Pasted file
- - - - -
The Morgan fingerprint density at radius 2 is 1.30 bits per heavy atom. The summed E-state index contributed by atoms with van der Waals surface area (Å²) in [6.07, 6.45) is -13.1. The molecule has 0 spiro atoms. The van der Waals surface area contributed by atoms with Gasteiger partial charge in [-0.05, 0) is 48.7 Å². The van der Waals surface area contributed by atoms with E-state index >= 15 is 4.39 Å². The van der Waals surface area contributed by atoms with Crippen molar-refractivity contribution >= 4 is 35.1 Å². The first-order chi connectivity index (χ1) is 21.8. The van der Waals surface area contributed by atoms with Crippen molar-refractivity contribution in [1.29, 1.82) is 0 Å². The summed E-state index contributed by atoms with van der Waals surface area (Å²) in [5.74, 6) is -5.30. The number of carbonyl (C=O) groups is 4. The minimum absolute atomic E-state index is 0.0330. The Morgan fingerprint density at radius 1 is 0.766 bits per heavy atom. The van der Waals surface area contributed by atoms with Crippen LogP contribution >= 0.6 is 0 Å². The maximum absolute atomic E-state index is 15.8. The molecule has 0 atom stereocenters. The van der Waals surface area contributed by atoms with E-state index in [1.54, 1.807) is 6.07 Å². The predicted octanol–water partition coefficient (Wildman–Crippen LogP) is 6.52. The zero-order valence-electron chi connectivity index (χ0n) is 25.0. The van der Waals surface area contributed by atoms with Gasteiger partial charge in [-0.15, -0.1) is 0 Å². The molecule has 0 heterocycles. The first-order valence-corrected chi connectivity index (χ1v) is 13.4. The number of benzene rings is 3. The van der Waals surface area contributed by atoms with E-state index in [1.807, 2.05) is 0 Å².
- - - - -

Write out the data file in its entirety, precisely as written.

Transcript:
The Morgan fingerprint density at radius 2 is 1.30 bits per heavy atom. The summed E-state index contributed by atoms with van der Waals surface area (Å²) in [6.07, 6.45) is -13.1. The molecule has 0 spiro atoms. The van der Waals surface area contributed by atoms with Gasteiger partial charge in [-0.05, 0) is 48.7 Å². The van der Waals surface area contributed by atoms with E-state index >= 15 is 4.39 Å². The van der Waals surface area contributed by atoms with Crippen molar-refractivity contribution >= 4 is 35.1 Å². The first-order chi connectivity index (χ1) is 21.8. The van der Waals surface area contributed by atoms with Crippen molar-refractivity contribution in [1.29, 1.82) is 0 Å². The summed E-state index contributed by atoms with van der Waals surface area (Å²) in [5.74, 6) is -5.30. The number of carbonyl (C=O) groups is 4. The minimum absolute atomic E-state index is 0.0330. The Morgan fingerprint density at radius 1 is 0.766 bits per heavy atom. The van der Waals surface area contributed by atoms with Crippen LogP contribution >= 0.6 is 0 Å². The maximum absolute atomic E-state index is 15.8. The molecule has 0 atom stereocenters. The van der Waals surface area contributed by atoms with E-state index in [1.54, 1.807) is 6.07 Å². The predicted octanol–water partition coefficient (Wildman–Crippen LogP) is 6.52. The zero-order valence-electron chi connectivity index (χ0n) is 25.0. The van der Waals surface area contributed by atoms with Gasteiger partial charge in [-0.15, -0.1) is 0 Å². The molecule has 0 heterocycles. The first-order valence-corrected chi connectivity index (χ1v) is 13.4. The number of benzene rings is 3. The van der Waals surface area contributed by atoms with E-state index in [1.807, 2.05) is 0 Å².